Ancient Tattoo Removal Techniques You Should Know If You Regret Your Ink

Ancient Tattoo Removal Techniques You Should Know If You Regret Your Ink

By: Gabriel Gallardo -

Ah, tattoo fails, it’s hard not to love them. It doesn’t matter whether they’re misspelled words, crappy drawings, or ridiculous images that make us question the sanity of the person that immortalized them on their skin; they’re all freaking funny. Fortunately, there seems to be an infinite amount of lousy tattoo artists, drunk tattoo customers, or just people with weird taste out there, who maintain our never-ending supply of internet hilarity. But one man’s funny post is another’s permanent source of shame. Sure, they make us chuckle, but to the person who has to carry a “No regert” on their forearm or a former lover’s name on their lower back, it’s no joke.


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The tattoo industry has grown considerably in recent years, and with it so too has the tattoo removal industry. It’s only logical: the more tattoos people get, the more some will grow to regret them. It’s estimated that 40% of adults ages 26 to 40 in the United States have at least one tattoo. That’s a lot, and the internet serves as evidence that at least a few are not happy with their inky creations. Tattoo removal nowadays is mostly done with lasers that burn the ink, breaking it apart so white cells are able to consume them. It’s a long, expensive, and painful process that nobody wants to go through. But when you compare it to some of the techniques used in the past, you realize how much progress we’ve truly made in some of the weirdest practices of human society.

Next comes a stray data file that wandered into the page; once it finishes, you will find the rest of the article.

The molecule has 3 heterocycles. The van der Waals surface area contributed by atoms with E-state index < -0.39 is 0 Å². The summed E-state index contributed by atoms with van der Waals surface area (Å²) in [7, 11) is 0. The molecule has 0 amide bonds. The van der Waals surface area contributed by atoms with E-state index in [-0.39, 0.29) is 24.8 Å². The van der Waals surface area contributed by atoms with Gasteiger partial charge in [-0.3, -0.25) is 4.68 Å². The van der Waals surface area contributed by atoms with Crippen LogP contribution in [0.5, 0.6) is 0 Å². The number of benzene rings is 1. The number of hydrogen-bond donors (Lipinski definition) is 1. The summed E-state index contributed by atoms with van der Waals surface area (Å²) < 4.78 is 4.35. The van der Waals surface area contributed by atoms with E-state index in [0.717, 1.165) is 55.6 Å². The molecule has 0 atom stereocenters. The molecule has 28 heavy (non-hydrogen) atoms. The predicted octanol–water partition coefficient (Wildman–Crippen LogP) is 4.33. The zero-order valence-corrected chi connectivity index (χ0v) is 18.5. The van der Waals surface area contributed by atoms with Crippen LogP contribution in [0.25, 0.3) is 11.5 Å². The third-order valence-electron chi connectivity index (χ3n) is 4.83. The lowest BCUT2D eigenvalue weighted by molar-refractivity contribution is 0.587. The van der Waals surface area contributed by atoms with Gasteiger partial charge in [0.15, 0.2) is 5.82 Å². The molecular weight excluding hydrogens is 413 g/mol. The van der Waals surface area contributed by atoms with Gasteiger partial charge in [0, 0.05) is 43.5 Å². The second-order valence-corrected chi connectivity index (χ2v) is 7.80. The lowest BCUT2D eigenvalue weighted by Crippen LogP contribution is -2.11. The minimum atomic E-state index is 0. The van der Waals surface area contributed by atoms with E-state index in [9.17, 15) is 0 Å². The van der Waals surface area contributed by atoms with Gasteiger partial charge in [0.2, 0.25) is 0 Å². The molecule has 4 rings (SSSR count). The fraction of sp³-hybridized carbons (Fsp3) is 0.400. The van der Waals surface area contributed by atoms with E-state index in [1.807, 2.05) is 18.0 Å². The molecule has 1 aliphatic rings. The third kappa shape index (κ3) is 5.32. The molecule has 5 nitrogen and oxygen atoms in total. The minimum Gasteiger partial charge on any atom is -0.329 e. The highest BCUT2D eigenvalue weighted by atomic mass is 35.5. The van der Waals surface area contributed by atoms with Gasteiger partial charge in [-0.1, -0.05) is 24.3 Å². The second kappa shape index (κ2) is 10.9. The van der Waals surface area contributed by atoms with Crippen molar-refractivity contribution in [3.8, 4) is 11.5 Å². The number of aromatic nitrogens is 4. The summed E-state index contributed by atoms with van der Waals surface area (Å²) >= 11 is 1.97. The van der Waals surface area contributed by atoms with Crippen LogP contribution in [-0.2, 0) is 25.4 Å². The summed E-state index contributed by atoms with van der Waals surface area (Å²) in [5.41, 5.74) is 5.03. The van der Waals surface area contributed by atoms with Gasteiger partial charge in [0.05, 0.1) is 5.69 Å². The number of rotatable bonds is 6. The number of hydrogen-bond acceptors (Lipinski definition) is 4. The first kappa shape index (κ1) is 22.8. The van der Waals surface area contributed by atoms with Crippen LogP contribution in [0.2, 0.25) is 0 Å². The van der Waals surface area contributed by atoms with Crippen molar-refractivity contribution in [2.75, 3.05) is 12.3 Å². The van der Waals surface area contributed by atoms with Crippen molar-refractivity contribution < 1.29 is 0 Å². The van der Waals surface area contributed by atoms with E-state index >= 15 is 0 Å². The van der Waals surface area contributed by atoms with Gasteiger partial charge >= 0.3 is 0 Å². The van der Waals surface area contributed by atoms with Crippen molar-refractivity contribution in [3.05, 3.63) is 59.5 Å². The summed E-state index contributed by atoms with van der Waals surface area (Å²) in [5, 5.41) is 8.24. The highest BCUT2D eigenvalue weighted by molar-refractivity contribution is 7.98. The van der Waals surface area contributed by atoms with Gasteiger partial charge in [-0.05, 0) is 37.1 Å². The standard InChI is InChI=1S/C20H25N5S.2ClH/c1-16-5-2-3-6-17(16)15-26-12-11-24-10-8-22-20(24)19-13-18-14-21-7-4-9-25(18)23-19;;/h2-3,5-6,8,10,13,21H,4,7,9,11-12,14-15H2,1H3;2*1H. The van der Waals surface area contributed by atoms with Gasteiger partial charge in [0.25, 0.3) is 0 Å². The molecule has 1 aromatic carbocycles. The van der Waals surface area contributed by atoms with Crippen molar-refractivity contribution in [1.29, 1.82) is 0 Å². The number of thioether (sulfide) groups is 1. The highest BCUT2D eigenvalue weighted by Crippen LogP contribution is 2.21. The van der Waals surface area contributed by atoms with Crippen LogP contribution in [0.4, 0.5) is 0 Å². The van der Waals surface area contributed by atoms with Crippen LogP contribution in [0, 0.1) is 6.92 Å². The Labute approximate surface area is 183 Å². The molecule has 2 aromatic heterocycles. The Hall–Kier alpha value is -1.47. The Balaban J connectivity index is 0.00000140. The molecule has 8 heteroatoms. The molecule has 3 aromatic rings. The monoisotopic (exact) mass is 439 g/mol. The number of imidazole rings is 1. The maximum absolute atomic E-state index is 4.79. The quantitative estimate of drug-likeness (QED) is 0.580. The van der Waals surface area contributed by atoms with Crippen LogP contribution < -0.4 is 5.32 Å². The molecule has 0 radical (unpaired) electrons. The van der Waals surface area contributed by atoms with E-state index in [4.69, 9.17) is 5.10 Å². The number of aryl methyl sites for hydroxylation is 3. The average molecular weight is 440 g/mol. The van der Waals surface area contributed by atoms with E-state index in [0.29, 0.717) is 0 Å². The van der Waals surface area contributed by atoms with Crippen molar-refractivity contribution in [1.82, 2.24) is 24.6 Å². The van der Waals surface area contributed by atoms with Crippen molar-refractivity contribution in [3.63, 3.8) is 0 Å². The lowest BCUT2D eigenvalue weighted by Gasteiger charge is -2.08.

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In ancient Rome, for example, a physician, Aëtius of Amida, had his personal recipe for erasing tattoos. It consisted of using a pin to prick the skin until it bled and proceed to apply one of two substances, which contained ingredients such as lime, peppers, and honey. It was supposed to rid people of tattoos in 20 days. Not bad, Dr. Aëtius, not bad at all. The whole cutting your body isn’t very appealing, though. Other records show that burning off the tainted skin was a common “surgical” process of removal, even if it left behind ugly scars on the area where the tattoos used to be. It’s all a matter of priorities; which one do you prefer: a tramp stamp spelling “I love you mom” or a horrifying scar left by a white hot iron? Yeah, definitely the scar. 


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In the 1920s things didn’t get much better. Some people would have surgeries performed to remove the tattooed skin. You can imagine the horrifying scars left behind, not very different to those who burned them off in the centuries of yore. It was so invasive that, later on, they started injecting hot needles as a less aggressive alternative. Unfortunately it didn’t improve things that much, and it was still very painful and not very effective. So what comes next after burning tattoos off with hot irons or cutting them off? Well, acid, of course. Physicians started fiddling around with their chemistry sets and came up with the idea to burn the skin without using fire, the microwave equivalent of a tattoo removal technique. It worked better than the others, but it’s still dangerous and painful.


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Laser doesn’t sound too bad now, right? Well, it isn’t great either. To this day, the process isn’t 100% effective and it’s said to hurt even more than getting the tattoo in the first place, plus it normally costs more than US$1,500… So yeah, it still sucks. Then, what’s the best tattoo removal technique in history? Not getting a tattoo! Or at least, for God's sake, really think it through. That’s not very sexy advice, but come on: fire, knives, acid, and lasers are four words you don’t ever want to hear in the same sentence, and that's the best we've come up with. Not an encouraging thought.


Now that you know how to remove them, check out how not to end up with a crappy tattoo and some secrets of the trade.